One scenario in which the next method to be detailed may be helpful is when you’re trying to fix something on your car, but your knife isn’t sharp enough to get the job done.
Now, it is worth noting here that not all car windows can be used for the purpose of sharpening a knife. However, if the edge of your car window is on the rough side, then you can go ahead and try out this method.
Assuming that you’ve already checked and that your car window does indeed have a rough edge useful for sharpening a knife, you can roll it halfway down or up depending on its initial position.
Grab your knife next and once again, set it at a 10-degree angle next to the exposed edge of the car window. Move your knife along the rough edge of the window, making sure to get every bit of the blade.
If your window is sloped towards a certain direction, move your knife in that same direction so that it will either fall into the car or to the ground if it slips out of your hand.
Turn the knife over to work on the other edge and keep the sharpening up until you feel that the knife is suitable to be used again.
5. Handled with Care, Broken Glass Can Sharpen Your Knife
Let’s say you’re walking through a forest searching for something that can be used to sharpen your dull pocket knife and the only noteworthy things you’re stumbling across are discarded bottles, does that mean that you are stuck with your dull knife?
I’m not advising you to break some glass bottles here, but in a pinch, the rough edge of broken glass can be an effective knife sharpener.
Using broken glass to sharpen your knife is obviously a bit risky, but it can work as long as you are careful and attentive.
If you’re thinking about using a spare glass bottle at home, you can make the sharpening process easier by first slicing the bottle down to size using a glass cutter.
Since we’re using broken glass here, I would advise you to first put on your thickest pair of gloves just to make sure that no shards wound you.
Hold the broken glass in one hand and the knife you want to sharpen in the other. By now, you should know that the knife has to be angled at 10 degrees relative to the sharpening surface.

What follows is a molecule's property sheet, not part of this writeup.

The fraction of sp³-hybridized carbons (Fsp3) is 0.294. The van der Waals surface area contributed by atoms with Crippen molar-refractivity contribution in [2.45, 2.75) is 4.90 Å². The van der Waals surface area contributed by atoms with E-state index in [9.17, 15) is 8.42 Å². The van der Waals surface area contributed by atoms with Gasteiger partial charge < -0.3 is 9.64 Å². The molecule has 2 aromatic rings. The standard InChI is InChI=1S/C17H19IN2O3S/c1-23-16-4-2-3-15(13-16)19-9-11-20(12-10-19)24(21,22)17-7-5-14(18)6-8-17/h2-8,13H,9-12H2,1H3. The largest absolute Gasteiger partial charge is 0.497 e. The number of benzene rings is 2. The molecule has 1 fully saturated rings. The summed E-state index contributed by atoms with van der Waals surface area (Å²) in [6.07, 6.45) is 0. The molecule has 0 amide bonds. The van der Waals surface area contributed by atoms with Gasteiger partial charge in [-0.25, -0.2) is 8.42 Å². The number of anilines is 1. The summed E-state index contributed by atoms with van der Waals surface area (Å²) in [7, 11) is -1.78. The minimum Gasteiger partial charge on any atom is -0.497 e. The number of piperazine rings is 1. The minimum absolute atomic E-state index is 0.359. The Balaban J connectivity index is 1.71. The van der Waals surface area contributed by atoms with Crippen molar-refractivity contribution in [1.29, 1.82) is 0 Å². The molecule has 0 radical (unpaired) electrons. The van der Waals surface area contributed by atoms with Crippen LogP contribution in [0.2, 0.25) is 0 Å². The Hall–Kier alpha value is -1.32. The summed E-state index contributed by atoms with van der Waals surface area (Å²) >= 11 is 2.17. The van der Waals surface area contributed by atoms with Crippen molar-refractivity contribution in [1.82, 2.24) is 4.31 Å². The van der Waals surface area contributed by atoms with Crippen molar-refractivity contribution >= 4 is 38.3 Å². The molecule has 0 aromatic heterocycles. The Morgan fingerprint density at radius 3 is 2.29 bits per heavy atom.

Go ahead and start moving the edge of the knife across the broken glass. Repeat this motion as carefully and slowly as you need to in order to avoid any accidents.
Once again, you need to repeat the sharpening process for the other edge of the knife.
After you’re done sharpening, clean the knife thoroughly to get rid of any debris.
6. Sandpaper Sharpeners Are Worth Trying
Throughout this article, we’ve talked about how effective rough surfaces can be for the purposes of sharpening knives. With that in mind, it should come as no surprise that sandpaper can be effectively used as a knife sharpener.
The sandpaper may even be the best alternative to the whetstone.
The tricky part about using sandpaper to sharpen your knife is that it obviously lacks height. You can’t just lay it down on a countertop and run your knife on it because you may exceed the coverage and end up damaging your knife.
To prevent that from happening, you can place a sheet of sandpaper over a wooden block or any kind of solid object that is stable and has some decent height. If you want to make sure that the sandpaper does not move around while you’re using it, you can even glue or staple it to the solid object.
With the sandpaper elevated, position your knife at that familiar angle and then proceed to move it along the rough surface. The sharpening process should be a bit quicker this time around thanks to how rough the sandpaper is.
Don’t forget to work over the other side of the blade and to clean the whole knife before storing it again.
7. Build Up the Edge of Your Knife with a Brick
The bricks that are usually used for building houses are also suitable for sharpening your knife, or at least most of them are. The potential issue with using a brick as a makeshift whetstone is that it can be too rough, to the point that it may damage your knife rather than sharpen it.